Tuesday, March 19, 2013

Dementia Second-Largest Contributor to Death

One in three seniors dies with Alzheimer’s or another dementia in the United States, according to an Alzheimer's Association report released today. The new report shows that while deaths from other major diseases, such as heart disease, HIV/AIDS, and stroke, continue to decline, Alzheimer’s deaths continue to rise — increasing 68 percent from 2000 to 2010.

The report examined  the contribution of individual common diseases to death using a nationally representative sample of older adults and found that dementia was the second-largest contributor to death trailing only heart failure. Among 70-year-olds with Alzheimer’s disease, 61 percent are expected to die within a decade. Among 70-year-olds without Alzheimer’s, only 30 percent will die within a decade. "Unfortunately, today there are no Alzheimer’s survivors. If you have Alzheimer's disease, you either die from it or die with it,” said Harry Johns, president and CEO of the Alzheimer’s Association, in a statement. “Urgent, meaningful action is necessary, particularly as more and more people age into greater risk for developing a disease that today has no cure and no way to slow or stop its progression.”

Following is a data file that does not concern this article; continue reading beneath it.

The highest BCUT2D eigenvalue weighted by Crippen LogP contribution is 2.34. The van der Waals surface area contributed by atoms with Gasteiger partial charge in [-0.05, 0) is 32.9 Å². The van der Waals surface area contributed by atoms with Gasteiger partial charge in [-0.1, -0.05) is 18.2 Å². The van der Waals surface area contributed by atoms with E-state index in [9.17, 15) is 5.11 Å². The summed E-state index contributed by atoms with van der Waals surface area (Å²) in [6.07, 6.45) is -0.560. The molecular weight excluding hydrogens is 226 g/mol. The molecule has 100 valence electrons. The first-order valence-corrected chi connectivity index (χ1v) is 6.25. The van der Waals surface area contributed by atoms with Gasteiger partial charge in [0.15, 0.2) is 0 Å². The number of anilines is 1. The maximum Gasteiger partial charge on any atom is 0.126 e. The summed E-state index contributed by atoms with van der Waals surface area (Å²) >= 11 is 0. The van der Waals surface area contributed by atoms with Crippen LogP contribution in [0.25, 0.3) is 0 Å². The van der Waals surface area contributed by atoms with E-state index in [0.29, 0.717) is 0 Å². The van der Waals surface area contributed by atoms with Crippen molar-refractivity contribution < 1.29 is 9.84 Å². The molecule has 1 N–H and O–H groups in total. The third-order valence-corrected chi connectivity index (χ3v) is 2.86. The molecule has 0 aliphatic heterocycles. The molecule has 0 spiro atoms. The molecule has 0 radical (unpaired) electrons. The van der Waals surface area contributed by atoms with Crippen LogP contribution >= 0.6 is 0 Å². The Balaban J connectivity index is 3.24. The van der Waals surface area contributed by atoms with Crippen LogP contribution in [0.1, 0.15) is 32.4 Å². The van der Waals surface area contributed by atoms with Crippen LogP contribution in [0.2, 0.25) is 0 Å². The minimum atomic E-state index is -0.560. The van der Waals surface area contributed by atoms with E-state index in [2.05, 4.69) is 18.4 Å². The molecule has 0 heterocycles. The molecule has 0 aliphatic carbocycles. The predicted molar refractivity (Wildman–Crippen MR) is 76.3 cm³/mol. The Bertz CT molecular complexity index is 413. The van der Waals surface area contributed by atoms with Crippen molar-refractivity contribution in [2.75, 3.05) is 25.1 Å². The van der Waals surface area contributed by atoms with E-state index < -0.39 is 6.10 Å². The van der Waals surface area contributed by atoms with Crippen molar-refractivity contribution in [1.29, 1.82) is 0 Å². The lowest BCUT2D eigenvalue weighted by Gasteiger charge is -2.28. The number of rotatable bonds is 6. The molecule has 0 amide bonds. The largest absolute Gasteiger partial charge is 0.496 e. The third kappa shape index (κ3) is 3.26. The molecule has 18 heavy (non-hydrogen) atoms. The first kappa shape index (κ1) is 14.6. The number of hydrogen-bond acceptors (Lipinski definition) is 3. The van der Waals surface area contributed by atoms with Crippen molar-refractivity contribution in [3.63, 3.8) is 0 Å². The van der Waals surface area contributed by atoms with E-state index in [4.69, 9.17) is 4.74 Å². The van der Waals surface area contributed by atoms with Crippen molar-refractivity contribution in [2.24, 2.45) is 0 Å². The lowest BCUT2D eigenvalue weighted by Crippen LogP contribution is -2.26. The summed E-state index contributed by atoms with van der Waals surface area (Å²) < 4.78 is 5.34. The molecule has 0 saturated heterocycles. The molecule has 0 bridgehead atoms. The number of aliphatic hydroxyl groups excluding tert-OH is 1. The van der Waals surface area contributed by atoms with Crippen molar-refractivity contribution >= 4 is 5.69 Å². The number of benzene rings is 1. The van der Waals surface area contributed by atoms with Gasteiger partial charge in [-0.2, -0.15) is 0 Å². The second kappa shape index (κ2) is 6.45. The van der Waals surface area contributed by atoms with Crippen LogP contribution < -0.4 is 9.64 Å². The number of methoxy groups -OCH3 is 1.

For much more information on this topic, see American Psychiatric Publishing's A Clinical Manual of Alzheimer Disease and Other Dementias here. Also see coverage in Psychiatric News here and here.

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